The Tin Man, a Scarecrow, and a 93yr old Grandpa have a baby

There’s a particular yoga class I attend on Saturday afternoons.

This “brand” of yoga is called Yin, which is a slow-paced, therapeutic style of yoga. Meaning, you get into into a given pose (or asana as they’re called), and sit in it for what feels like an eternity.

Most asanas will be held for two, five, up to ten minutes at a time. Despite how relatively *easy* Yin is, sitting in poses for such a length of time is about as comfortable as falling asleep with your head on a pillow of bricks. When you come out of these poses, you feel like the lovechild of the Tin Man, a scarecrow, and an 93-year old grandpa.

There hits a point in each asana where the stretch, along with the immense amount of blood flow, heat, and energy coursing through your body becomes overwhelming. The intensity increases, heat builds, and you’ll probably lose control of your breath, which serves to amplify the discomfort.

At this point, you’re faced with two options.

You can bail on the pose under the guise of readjusting (however, I’ve found bailing at this point leaves A LOT of progress on the table).

Or you can grit your teeth, refocus your breath, and settle in for the remainder.

This is where the magic, change, and progress happens.

Last week, Risto (the dude who has single-handedly helped me undo years of sports injuries and abuse in the gym), told a story of how during his teacher training for Yin, he had to hold poses for 15, 20, 25 minutes at a time.

Coming from a background of quick, fast-paced yoga styles, Risto found holding poses for more than ten seconds absolute torture. Not only in a physical sense, but mental as well.

It’s a trip when you have nothing to distract yourself with, are surrounded by silence, and have nowhere to focus but inward.

But Risto found the result of holding poses for an eternity, was the first time he began to experience true change.

In other words, the changes in his body only came on the other side of a mountainous cascade of discomfort, internal angst, and pain.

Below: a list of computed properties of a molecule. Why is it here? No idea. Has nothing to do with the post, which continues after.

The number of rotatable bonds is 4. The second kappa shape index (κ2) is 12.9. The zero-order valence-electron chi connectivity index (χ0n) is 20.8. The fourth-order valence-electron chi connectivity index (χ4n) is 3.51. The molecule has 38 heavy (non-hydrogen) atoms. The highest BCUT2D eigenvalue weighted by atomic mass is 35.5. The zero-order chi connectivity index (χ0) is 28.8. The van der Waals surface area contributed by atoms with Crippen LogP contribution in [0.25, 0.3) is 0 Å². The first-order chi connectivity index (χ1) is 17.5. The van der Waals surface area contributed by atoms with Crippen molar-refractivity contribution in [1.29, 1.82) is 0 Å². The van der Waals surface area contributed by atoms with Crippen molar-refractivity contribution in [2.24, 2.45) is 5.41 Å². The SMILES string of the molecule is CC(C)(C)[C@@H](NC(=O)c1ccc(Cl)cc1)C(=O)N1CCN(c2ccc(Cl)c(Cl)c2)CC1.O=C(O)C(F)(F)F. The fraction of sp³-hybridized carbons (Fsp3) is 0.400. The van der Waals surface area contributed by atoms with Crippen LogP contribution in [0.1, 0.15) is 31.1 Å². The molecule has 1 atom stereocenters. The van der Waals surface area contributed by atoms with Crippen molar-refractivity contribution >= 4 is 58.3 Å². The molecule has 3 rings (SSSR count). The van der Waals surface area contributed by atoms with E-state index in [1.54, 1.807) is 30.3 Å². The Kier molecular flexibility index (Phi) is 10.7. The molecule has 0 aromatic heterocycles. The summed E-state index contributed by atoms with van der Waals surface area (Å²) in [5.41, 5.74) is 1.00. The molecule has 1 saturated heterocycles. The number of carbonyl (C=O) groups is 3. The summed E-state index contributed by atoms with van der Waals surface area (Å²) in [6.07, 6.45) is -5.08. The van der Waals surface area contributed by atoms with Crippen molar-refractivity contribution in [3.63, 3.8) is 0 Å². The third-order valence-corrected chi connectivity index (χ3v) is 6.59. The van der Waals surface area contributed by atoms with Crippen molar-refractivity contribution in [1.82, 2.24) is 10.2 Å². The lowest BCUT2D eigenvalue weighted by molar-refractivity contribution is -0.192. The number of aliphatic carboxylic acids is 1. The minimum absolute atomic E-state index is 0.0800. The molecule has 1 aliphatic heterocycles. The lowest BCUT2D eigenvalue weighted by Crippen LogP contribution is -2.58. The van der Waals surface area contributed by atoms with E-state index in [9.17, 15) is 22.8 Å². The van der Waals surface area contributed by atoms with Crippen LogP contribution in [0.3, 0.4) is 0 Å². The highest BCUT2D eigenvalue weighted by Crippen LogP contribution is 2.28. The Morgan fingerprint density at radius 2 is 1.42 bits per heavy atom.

Funny that.

The idea of needing to live through discomfort and pain in order to grow is nothing new. But I believe most understate how much discomfort and pain is truly required before you can sip on the sweet wines of success waiting on the other side.

Even if your thoughts, actions, and decisions are perfectly aligned with your missions, and you’re progressing…as Joseph Campbell would say:

“The cave you fear to enter holds the treasure you seek.”

Off the cuff, here are a few examples of caves I’ve found myself exploring over the past few years:

1. Slinging lattes at Starbucks 40-45hrs/week while prepping for a bodybuilding show, trying to be present in a relationship, and building up my fitness business to the point where I could leave Starbucks without sinking.

2. Isolating myself in Athens for three months to understand why I was fucking up relationships, and figuring what I needed to work on to avoid it happening again.

3. Pushing my body to absurd, unhealthy lengths to pose in front of a stadium of people for a shot at a plastic trophy.

None of this was remotely comfortable.

Cave #1 resulted in averaging 5hrs of sleep, being sick for the better part of 4 months, and nearly hospitalizing myself.

Cave #2 was full of raw, intense introspection, and thanks to wine consumption that would make my Greek ancestors proud, an assessment + overhaul of my way of being.

Cave #3 was purely an extreme exercise in delayed gratification (focusing on the reward of being on the stage is the only way to make it through bodybuilding prep without cracking).

Can you spot the operative point to these three caves tying back into Yin yoga?

The answer is Duration.

Many minutes in the case of individual yoga poses, and many months in the case of everything else.

You know as well as I do, shit won’t change overnight, this week, or even this month.

But give it months and years?

Now we’re talking.

If you have control over your thoughts, actions, decisions, and are generally moving forward, all you need to do is apply duration, and grit your teeth in the face of discomfort.


If you DON’T have control over your thoughts, actions, and decisions, you need to start there.

Which is something I’ll be teaching inside the Sorcerers Guild print newsletter. I’m sending the first issue to the printer *sometime* in August, post-launch.

To access an exclusive lifetime rate (only available for 24hrs), click the link below to add your name to the pre-sale list:

(Note: clicking the link above will automatically add your name to the Sorcerers Guild pre-sale list, take you to a clip from Rick & Morty, the greatest animated show of all time, and allow you to gain access to the Sorcerers Guild launch special 24 hours before anyone else on this list or my social media channels does)

_A. Mullan

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